Process 2: The temperature of the gas is measured, and the cylinder is placed in a controllable bath at the same temperature. The piston is now allowed to move out gradually, and the temperature of the bath (and thus the gas) is controlled in such a way as to keep p = -kV + c, with k and c constant. This process is continued until the piston is at the same position as in State A, and the gas is said to be in State C, at a pressure of pC = 2.40 x 105 Pa and volume VC = VA. During Process 2 the gas does work W2 and gains heat Q2.
Process 3: The piston is fixed in place; the cylinder is placed back in the ice-water mixture and is allowed to come to thermal equilibrium, thus completing a closed cycle. During Process 3, the heat flow is Q3 and the work done is W3. See Figure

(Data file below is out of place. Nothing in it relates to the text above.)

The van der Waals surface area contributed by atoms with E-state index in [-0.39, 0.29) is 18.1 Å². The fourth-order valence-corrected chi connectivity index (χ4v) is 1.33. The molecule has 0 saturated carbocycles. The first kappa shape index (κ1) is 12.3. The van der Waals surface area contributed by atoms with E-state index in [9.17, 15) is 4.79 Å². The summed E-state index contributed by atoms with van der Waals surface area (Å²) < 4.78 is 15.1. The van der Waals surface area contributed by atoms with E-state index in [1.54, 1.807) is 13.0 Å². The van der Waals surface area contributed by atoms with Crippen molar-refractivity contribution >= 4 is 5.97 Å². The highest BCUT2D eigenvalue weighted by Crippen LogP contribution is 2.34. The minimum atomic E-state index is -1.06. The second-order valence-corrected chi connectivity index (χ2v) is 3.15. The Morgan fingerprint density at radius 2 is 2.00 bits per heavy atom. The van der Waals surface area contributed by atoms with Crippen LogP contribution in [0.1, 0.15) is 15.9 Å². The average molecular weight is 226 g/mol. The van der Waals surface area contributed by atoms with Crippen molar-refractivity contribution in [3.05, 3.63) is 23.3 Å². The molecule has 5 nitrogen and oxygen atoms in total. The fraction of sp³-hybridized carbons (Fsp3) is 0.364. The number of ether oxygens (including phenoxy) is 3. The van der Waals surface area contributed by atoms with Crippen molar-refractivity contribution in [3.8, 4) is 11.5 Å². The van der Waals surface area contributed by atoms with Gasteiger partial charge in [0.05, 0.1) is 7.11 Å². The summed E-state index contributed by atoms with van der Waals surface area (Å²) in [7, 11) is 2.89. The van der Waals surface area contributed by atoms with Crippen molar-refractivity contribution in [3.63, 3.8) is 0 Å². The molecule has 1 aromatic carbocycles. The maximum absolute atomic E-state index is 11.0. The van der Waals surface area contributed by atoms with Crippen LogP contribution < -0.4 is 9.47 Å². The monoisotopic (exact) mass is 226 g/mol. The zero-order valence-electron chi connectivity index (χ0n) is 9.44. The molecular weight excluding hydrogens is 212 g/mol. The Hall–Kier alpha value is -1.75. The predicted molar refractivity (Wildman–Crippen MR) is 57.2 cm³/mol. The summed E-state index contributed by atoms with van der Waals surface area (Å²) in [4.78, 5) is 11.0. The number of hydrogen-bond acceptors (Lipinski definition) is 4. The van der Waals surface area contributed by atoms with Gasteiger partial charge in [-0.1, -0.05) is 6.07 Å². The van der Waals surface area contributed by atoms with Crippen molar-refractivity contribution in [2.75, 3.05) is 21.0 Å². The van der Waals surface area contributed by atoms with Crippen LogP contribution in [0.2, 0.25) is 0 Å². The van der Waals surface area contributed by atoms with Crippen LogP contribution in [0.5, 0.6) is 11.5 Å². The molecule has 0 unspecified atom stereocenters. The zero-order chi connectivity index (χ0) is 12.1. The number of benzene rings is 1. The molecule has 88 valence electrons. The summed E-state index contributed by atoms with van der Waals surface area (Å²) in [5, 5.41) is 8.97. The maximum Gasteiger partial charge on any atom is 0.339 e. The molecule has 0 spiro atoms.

(a) Process 1 and States A and B are shown on the pV graph above. Show Processes 2 and 3 and State C on this graph. (b) Calculate W2. (c) Suppose that during Process 2, the net heat gained from the bath is Q2 = +3040 J. Calculate the change in the internal energy function during Process 2, U2. (d) Suppose that during Process 3, 5.7 x 10-3 kg of ice melted in the bath. Using L = 3.30 x 105 J/kg, calculate Q3. (e) Find the change in internal energy during Process 3, U3. (f) Find the change in internal energy during Process 1, U1. Hint: Use the results of (c) and (e). (g) Using the result of (f), find W1. (h) Combine your results for W1, W2, and W3 to find the total work done during the cycle. (i) Combine your results for Q1, Q2, and Q3 to find the total heat added during the cycle. (j) Combine the results for W1, W2, and W3 and Q1, Q2, and Q3 to determine whether, over the entire cycle, work input is being converted to heat output or heat input is converted to work output. How many joules of heat (or work) is converted over the entire cycle?